"We were astounded by the number of people who wanted to participate in this program," said Barbara Warren, Executive Director of Salem Sound Coastwatch. "The Adopt-a-Beach volunteers are a committed group who really care. They are willing to go out and clean up after others because they know how important it is to get the trash off the beach before it becomes marine debris, polluting our oceans and killing and maiming birds and marine wildlife."

In addition to collecting trash, COASTSWEEP volunteers record what they find on special data cards, which are then collected and entered into an international database maintained by the Ocean Conservancy's International Coastal Cleanup program. This information is used to better understand the sources of marine debris and to develop solutions for prevention.

This year's efforts feature cleanups scheduled throughout September and October at more than 70 sites - with more sites being added - covering the entire coast, including an expanded number of DCR properties. In addition to participating in a COASTSWEEP cleanup, there are several steps citizens can take to prevent trash from becoming marine debris, including securing trash bins, making sure to recycle, using reusable shopping bags, and refraining from littering.

COASTSWEEP is part of the Ocean Conservancy's International Coastal Cleanup, with cleanups happening today all around the world.

"Trash is one of the most widespread pollution problems threatening our ocean and waterways---yet it's entirely preventable. It's time for action," said Sonya Besteiro, Associate Director of Ocean Conservancy's International Coastal Cleanup. "In the span of 25 years, the International Coastal Cleanup expanded to include hundreds of thousands of volunteers from around the world. The unwavering dedication over the years from volunteers that participate in COASTSWEEP and around the world has helped to make the environment safer for wildlife and people alike."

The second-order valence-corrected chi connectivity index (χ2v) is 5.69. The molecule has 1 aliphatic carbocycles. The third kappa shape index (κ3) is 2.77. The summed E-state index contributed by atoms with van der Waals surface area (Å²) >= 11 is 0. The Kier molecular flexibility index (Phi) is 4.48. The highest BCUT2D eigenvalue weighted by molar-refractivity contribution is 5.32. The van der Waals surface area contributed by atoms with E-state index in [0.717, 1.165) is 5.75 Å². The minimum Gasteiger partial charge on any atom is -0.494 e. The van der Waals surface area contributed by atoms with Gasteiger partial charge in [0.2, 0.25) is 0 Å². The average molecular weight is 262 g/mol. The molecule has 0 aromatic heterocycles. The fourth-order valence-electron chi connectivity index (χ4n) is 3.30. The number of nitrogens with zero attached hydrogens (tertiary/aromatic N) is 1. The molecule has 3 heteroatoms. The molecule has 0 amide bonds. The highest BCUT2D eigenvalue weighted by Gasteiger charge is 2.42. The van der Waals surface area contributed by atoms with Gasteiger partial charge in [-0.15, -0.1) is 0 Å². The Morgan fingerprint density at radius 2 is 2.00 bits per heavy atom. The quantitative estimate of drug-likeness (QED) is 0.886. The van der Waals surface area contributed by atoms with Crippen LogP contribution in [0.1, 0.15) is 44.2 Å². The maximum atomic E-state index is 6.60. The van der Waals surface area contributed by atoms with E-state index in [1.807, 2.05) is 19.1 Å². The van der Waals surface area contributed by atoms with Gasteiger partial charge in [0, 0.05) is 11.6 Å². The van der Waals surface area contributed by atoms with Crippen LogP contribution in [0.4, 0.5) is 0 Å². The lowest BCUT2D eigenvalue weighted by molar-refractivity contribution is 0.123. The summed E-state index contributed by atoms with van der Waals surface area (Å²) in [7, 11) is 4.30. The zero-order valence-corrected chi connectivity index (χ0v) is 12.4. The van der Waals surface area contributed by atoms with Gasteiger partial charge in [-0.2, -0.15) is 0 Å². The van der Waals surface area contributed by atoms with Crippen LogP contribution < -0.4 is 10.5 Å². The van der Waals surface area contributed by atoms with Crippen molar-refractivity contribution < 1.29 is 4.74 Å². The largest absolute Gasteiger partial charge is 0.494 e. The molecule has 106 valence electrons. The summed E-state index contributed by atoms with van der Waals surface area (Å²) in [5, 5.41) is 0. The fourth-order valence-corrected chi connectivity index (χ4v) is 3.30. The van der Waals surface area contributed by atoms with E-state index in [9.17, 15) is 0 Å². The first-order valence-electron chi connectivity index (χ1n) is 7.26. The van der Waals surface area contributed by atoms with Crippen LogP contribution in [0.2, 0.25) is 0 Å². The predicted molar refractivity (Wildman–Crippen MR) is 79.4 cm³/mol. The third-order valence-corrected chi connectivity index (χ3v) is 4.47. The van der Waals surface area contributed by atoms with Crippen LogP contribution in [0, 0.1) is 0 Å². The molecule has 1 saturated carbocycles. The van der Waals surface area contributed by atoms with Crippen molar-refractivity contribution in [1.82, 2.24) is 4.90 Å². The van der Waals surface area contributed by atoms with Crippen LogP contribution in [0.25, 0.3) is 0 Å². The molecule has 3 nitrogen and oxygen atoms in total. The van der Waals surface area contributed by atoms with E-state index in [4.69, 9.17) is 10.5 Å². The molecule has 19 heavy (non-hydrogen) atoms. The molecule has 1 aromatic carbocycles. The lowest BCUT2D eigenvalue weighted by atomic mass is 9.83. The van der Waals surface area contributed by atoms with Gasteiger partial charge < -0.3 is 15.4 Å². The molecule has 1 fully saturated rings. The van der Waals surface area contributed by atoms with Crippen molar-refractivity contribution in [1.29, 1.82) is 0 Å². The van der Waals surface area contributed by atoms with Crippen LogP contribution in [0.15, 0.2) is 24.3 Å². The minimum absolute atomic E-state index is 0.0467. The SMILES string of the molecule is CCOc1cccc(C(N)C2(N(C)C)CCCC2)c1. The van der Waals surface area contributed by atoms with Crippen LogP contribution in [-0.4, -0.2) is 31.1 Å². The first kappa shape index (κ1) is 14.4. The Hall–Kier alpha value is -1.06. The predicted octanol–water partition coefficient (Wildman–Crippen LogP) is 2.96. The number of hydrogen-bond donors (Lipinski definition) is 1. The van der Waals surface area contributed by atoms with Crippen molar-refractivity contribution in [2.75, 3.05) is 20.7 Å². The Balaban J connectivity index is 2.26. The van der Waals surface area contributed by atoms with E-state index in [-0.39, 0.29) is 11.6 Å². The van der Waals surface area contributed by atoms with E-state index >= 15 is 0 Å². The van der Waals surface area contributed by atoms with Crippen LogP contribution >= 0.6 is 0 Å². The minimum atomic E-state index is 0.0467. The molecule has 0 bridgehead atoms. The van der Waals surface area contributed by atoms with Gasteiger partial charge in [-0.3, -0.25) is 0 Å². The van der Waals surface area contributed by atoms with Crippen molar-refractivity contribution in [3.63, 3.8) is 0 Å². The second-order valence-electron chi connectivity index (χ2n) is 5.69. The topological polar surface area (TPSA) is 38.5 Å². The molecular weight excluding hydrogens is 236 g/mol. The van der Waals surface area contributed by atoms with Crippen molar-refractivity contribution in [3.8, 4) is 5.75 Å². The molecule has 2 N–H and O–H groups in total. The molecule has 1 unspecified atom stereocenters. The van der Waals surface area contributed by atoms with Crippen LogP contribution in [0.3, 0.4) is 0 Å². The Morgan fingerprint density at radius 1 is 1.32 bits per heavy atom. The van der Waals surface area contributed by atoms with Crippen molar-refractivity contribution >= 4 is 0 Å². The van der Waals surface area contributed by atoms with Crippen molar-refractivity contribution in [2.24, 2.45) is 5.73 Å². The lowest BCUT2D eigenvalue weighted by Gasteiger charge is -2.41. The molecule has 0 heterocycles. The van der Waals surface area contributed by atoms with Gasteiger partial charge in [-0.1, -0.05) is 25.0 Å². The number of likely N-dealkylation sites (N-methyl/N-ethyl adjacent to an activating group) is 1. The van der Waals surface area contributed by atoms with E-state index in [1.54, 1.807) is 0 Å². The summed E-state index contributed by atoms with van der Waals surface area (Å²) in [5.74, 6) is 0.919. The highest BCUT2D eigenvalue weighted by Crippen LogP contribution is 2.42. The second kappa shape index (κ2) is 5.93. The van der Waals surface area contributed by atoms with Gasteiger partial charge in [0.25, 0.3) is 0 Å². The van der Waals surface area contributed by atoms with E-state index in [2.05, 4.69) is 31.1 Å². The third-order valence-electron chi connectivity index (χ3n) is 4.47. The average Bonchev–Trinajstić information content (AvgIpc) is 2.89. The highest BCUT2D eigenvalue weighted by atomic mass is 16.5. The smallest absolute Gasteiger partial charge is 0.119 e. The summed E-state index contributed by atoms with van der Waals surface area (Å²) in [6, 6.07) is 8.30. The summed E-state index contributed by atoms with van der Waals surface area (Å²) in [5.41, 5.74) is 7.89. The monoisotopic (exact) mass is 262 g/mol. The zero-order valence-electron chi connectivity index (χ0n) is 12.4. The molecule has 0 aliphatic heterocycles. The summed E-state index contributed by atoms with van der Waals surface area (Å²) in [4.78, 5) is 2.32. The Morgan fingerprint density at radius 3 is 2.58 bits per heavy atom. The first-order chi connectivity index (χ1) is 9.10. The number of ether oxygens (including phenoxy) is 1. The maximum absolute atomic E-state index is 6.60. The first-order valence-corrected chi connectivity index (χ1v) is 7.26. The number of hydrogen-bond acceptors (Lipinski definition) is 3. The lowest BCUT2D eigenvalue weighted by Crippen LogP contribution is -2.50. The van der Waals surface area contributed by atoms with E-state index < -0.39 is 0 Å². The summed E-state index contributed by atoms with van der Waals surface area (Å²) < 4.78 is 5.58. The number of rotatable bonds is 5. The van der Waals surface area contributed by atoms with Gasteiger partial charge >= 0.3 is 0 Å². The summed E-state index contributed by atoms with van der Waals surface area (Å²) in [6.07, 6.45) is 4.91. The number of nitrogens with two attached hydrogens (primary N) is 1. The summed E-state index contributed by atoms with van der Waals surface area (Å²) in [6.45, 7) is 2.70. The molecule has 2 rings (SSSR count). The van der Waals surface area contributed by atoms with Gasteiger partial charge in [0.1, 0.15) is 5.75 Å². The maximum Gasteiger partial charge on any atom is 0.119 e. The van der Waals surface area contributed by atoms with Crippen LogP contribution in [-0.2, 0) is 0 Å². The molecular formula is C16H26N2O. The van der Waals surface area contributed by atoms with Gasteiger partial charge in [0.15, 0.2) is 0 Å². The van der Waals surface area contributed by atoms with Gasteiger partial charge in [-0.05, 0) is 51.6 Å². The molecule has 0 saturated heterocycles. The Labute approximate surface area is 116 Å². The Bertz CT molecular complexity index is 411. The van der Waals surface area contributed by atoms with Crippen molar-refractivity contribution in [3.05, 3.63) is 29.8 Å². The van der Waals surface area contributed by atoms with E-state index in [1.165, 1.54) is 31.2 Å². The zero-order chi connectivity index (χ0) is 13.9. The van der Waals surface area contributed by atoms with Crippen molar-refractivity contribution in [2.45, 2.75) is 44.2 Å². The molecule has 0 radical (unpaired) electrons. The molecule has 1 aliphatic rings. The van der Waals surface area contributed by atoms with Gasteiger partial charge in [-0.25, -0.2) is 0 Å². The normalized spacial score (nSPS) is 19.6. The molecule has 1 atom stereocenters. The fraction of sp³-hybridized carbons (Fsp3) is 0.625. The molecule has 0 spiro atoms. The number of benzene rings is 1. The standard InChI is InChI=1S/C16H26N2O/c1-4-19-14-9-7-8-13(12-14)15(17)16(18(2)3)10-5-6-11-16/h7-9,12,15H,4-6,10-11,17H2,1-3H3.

To find a cleanup near you or to learn how to start your own cleanup, call (617) 287-5570 or visit

COASTSWEEP sponsors also include the Massachusetts Environmental Trust, Ocean Conservancy, Massachusetts Marine Trades Association, Weston Solutions Inc., Cape Cod Potato Chips, Dunkin' Donuts, and Friends of Lynn & Nahant Beach.

"The Friends are always willing to lend a hand in support of cleaner beaches," said Friends of Lynn & Nahant Beach Board Member Michael Celona. "It is by building partnerships with state agencies like DCR and non-profit organizations like Salem Sound Coastwatch that the Friends will reach their goal of clean and vibrant beaches. Working together to rid the beach of marine debris is but one example of these important efforts."

The Massachusetts Office of Coastal Zone Management is the agency within the Executive Office of Energy and Environmental Affairs charged with protecting the state's approximately 1,500-mile coast. Through educational and regulatory programs, CZM seeks to balance human uses of the coastal zone with the need to protect fragile marine resources. The agency's work includes helping coastal communities anticipate and plan for sea level rise and other effects of climate change, working with cities and towns and the federal government to develop boat sewage no-discharge areas and partnering with communities and other organizations to restore coastal and aquatic habitats.